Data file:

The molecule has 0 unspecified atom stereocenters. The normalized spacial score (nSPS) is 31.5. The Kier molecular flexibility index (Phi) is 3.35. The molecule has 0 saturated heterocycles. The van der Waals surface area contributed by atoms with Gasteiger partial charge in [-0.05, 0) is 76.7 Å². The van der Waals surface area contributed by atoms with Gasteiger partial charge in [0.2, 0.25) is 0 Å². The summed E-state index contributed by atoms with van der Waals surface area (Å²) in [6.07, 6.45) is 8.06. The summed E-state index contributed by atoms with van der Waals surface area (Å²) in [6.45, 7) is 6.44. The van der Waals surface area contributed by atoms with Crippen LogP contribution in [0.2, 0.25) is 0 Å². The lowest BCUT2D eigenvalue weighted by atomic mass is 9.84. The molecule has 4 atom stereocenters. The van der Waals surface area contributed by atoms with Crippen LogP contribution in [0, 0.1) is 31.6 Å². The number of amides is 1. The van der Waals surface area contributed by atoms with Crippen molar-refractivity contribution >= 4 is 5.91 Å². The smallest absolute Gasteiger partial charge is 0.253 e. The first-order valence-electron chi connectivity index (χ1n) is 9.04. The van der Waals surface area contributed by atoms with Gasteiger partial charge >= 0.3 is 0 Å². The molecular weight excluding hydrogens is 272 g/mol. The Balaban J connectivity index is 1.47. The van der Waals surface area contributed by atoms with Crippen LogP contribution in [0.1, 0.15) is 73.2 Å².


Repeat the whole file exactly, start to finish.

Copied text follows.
The molecule has 0 unspecified atom stereocenters. The normalized spacial score (nSPS) is 31.5. The Kier molecular flexibility index (Phi) is 3.35. The molecule has 0 saturated heterocycles. The van der Waals surface area contributed by atoms with Gasteiger partial charge in [-0.05, 0) is 76.7 Å². The van der Waals surface area contributed by atoms with Gasteiger partial charge in [0.2, 0.25) is 0 Å². The summed E-state index contributed by atoms with van der Waals surface area (Å²) in [6.07, 6.45) is 8.06. The summed E-state index contributed by atoms with van der Waals surface area (Å²) in [6.45, 7) is 6.44. The van der Waals surface area contributed by atoms with Crippen LogP contribution in [0.2, 0.25) is 0 Å². The lowest BCUT2D eigenvalue weighted by atomic mass is 9.84. The molecule has 4 atom stereocenters. The van der Waals surface area contributed by atoms with Crippen LogP contribution in [0, 0.1) is 31.6 Å². The number of amides is 1. The van der Waals surface area contributed by atoms with Crippen molar-refractivity contribution >= 4 is 5.91 Å². The smallest absolute Gasteiger partial charge is 0.253 e. The first-order valence-electron chi connectivity index (χ1n) is 9.04. The van der Waals surface area contributed by atoms with Gasteiger partial charge >= 0.3 is 0 Å². The molecular weight excluding hydrogens is 272 g/mol. The Balaban J connectivity index is 1.47. The van der Waals surface area contributed by atoms with Crippen LogP contribution in [0.1, 0.15) is 73.2 Å².